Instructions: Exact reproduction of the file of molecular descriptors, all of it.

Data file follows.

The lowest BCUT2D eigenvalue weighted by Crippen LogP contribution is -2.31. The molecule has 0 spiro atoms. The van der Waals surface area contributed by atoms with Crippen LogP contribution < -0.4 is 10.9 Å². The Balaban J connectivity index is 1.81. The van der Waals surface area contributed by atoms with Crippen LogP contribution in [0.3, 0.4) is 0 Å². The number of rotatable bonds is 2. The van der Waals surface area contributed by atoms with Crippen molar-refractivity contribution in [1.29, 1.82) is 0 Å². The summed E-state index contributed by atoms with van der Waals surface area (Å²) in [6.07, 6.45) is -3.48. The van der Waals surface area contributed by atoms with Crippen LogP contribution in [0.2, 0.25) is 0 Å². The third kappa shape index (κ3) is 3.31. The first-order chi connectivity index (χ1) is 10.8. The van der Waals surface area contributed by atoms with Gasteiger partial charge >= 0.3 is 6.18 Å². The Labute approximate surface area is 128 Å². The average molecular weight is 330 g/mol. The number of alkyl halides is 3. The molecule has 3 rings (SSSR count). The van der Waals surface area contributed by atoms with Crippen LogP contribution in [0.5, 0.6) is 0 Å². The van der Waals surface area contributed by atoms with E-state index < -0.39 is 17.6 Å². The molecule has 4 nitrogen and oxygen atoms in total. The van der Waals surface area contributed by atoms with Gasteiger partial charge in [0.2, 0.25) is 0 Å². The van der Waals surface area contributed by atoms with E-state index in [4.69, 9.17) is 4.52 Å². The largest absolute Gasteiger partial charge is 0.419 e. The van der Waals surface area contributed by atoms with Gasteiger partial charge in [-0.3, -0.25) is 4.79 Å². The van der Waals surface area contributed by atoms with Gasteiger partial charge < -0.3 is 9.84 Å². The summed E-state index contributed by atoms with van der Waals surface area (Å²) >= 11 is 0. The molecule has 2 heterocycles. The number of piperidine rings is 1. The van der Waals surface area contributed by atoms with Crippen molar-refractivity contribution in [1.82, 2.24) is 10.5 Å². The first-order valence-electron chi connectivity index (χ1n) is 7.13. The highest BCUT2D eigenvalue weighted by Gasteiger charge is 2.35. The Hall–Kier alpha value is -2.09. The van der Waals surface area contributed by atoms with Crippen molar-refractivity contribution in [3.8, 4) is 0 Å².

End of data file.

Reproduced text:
The lowest BCUT2D eigenvalue weighted by Crippen LogP contribution is -2.31. The molecule has 0 spiro atoms. The van der Waals surface area contributed by atoms with Crippen LogP contribution < -0.4 is 10.9 Å². The Balaban J connectivity index is 1.81. The van der Waals surface area contributed by atoms with Crippen LogP contribution in [0.3, 0.4) is 0 Å². The number of rotatable bonds is 2. The van der Waals surface area contributed by atoms with Crippen molar-refractivity contribution in [1.29, 1.82) is 0 Å². The summed E-state index contributed by atoms with van der Waals surface area (Å²) in [6.07, 6.45) is -3.48. The van der Waals surface area contributed by atoms with Crippen LogP contribution in [0.2, 0.25) is 0 Å². The third kappa shape index (κ3) is 3.31. The first-order chi connectivity index (χ1) is 10.8. The van der Waals surface area contributed by atoms with Gasteiger partial charge >= 0.3 is 6.18 Å². The Labute approximate surface area is 128 Å². The average molecular weight is 330 g/mol. The number of alkyl halides is 3. The molecule has 3 rings (SSSR count). The van der Waals surface area contributed by atoms with Crippen LogP contribution in [0.5, 0.6) is 0 Å². The van der Waals surface area contributed by atoms with E-state index < -0.39 is 17.6 Å². The molecule has 4 nitrogen and oxygen atoms in total. The van der Waals surface area contributed by atoms with Gasteiger partial charge in [0.2, 0.25) is 0 Å². The van der Waals surface area contributed by atoms with E-state index in [4.69, 9.17) is 4.52 Å². The largest absolute Gasteiger partial charge is 0.419 e. The van der Waals surface area contributed by atoms with Gasteiger partial charge in [-0.3, -0.25) is 4.79 Å². The van der Waals surface area contributed by atoms with Gasteiger partial charge < -0.3 is 9.84 Å². The summed E-state index contributed by atoms with van der Waals surface area (Å²) >= 11 is 0. The molecule has 2 heterocycles. The number of piperidine rings is 1. The van der Waals surface area contributed by atoms with Crippen molar-refractivity contribution in [1.82, 2.24) is 10.5 Å². The first-order valence-electron chi connectivity index (χ1n) is 7.13. The highest BCUT2D eigenvalue weighted by Gasteiger charge is 2.35. The Hall–Kier alpha value is -2.09. The van der Waals surface area contributed by atoms with Crippen molar-refractivity contribution in [3.8, 4) is 0 Å².